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Why Wound Care Patients Pay the Price for HBOT Prior Authorization

During the 2010 presidential campaign, Sarah Palin, the former governor of Alaska, quipped during a debate that then presidential candidate Obama's health care reform contained within it "death panels": bureaucrats with limited or no medical training making life and death decisions. She suffered interminable criticism for the comment and political fact checkers dubbed it the "lie of the year."

A diabetic foot ulcer (DFU) is a medical emergency. According to a 10 year Scandinavian study the presence of a DFU alone carries a 47% annual mortality rate. More importantly, 85% of amputations in people with diabetes are preceded by a plantar foot ulceration; and the mortality figures for the patient population with diabetes who undergo lower extremity amputation are well documented: the one and five year survival rates are far below those for breast and colon cancer. The key to preventing amputation, and in turn saving lives, is timely intervention, including the addition of hyperbaric oxygen therapy for the more severe Wagner Grade III and IV diabetic ulcers.

The Prior Authorization Project

On August 1st, the prior authorization project for the approval of hyperbaric oxygen therapy was imposed in New Jersey and Michigan. Historically, the institution of prior authorizations by commercial carriers raised no alarms and was manageable. However, the Medicare intermediaries have proven to be ill-prepared and incapable of providing a process that ensures appropriate utilization while protecting patients.

It is an unprecedented threat to patient safety.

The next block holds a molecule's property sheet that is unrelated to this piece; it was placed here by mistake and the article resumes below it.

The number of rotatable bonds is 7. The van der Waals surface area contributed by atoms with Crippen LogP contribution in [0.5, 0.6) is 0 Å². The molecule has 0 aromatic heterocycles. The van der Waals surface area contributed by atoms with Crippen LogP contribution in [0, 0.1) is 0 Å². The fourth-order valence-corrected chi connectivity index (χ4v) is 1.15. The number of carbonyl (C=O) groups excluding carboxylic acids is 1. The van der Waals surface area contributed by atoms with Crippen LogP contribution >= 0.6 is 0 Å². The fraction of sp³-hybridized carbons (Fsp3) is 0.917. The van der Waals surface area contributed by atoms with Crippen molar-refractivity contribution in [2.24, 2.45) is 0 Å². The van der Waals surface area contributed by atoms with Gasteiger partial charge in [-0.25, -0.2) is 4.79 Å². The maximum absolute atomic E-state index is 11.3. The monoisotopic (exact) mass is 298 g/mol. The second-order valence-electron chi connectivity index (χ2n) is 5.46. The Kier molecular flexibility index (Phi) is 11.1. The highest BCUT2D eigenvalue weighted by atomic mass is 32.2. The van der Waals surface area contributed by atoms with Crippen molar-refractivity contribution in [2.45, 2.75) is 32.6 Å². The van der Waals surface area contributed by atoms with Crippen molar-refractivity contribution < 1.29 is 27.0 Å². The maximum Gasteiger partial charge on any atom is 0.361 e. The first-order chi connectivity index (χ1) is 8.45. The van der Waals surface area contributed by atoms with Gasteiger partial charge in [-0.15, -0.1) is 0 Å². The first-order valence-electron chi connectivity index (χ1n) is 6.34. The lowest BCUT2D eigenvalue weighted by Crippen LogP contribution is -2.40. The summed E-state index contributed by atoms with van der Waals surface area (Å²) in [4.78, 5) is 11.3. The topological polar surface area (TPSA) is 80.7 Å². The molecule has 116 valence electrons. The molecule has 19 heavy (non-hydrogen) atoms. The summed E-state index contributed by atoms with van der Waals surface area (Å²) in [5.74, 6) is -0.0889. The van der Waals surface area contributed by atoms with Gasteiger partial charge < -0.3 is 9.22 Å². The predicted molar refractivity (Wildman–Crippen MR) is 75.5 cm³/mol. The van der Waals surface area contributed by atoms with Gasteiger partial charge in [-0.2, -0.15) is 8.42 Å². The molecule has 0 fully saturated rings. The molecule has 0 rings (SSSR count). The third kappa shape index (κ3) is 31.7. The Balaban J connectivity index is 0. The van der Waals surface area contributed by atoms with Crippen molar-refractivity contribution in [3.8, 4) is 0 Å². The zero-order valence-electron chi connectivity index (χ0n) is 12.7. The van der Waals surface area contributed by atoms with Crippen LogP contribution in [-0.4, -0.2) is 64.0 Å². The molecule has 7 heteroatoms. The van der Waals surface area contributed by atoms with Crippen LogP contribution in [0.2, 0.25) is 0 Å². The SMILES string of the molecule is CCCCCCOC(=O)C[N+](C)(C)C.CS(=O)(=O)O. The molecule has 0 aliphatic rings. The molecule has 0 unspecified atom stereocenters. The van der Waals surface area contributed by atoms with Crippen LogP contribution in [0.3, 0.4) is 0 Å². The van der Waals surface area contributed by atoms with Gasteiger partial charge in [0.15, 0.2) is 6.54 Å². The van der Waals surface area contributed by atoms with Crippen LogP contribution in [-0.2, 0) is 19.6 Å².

In the last six weeks, we have documented numerous denials of appropriate, well-documented claims for approved indications for hyperbaric oxygen therapy. The reviews are often late, well outside the published timelines. Our staff has had to fax the same paperwork numerous times while patients in need of care languish. Peer to peer requests for urgent reviews in patients with critical disease have been too slow to help many patients. A number of these calls have gone unanswered, leaving us wondering: who is practicing medicine? If Medicare has decided to practice they have surely forgotten the age old adage, "First, do no harm."

What an HBOT Denial Means for the Patient

These inappropriate denials are piling up: Patients denied because they do not have evidence for osteomyelitis when the MRI documenting bone infection has been sent to CMS; a cancer patient denied hyperbaric oxygen for osteoradionecrosis (ORN) because he had not received 30 days of standard of care – when we called the CMS representative he had no idea that ORN had a different set of criteria for HBOT than diabetic foot ulcers – he reiterated the denial. There is a solution: use quality measures to monitor the utilization of HBOT and allow coverage for patients in approved HBOT research and registries – if they will listen – but am I the only one who sees Greeks hidden in the horse?

Sadly, a patient with diabetes in New Jersey will lose her leg as a direct result of this process. She would have been better off with a diagnosis of breast cancer. She would have been much better off if she didn’t live in New Jersey. Sadly, however, moving from New Jersey or Michigan to a neighboring state would only be a short-term solution as Medicare plans to institute this policy nationwide.

The madness goes on and on. Finally, one patient’s denial letter was sent to her home rather than to the hospital wound center. The wound care director called CMS repeatedly to find out if the patient’s HBOT had been approved. She received no response. She learned of the denial of services when the surprised and confused patient brought the denial letter into the clinic.

At the bottom of the letter it read, "This decision cannot be appealed."

"The lie of the year" of 2009 has become the truth of 2015.

About The Author
Dr. Thomas Serena has published more than 75 peer-reviewed papers and has made in excess of 200 presentations worldwide. He has been elected to the Board of Directors of both The Wound Healing Society and the American College of Hyperbaric Medicine (ACHM), the leading academic society in the field of Hyperbaric Medicine. In 2014 Dr. Serena was elected president of the American Professional Wound Care Association (APWCA). Dr. Serena has opened and operates Wound Care and hyperbaric oxygen treatment clinics across the United States.

The views and opinions expressed in this blog are solely those of the author, and do not represent the views of WoundSource, HMP Global, its affiliates, or subsidiary companies.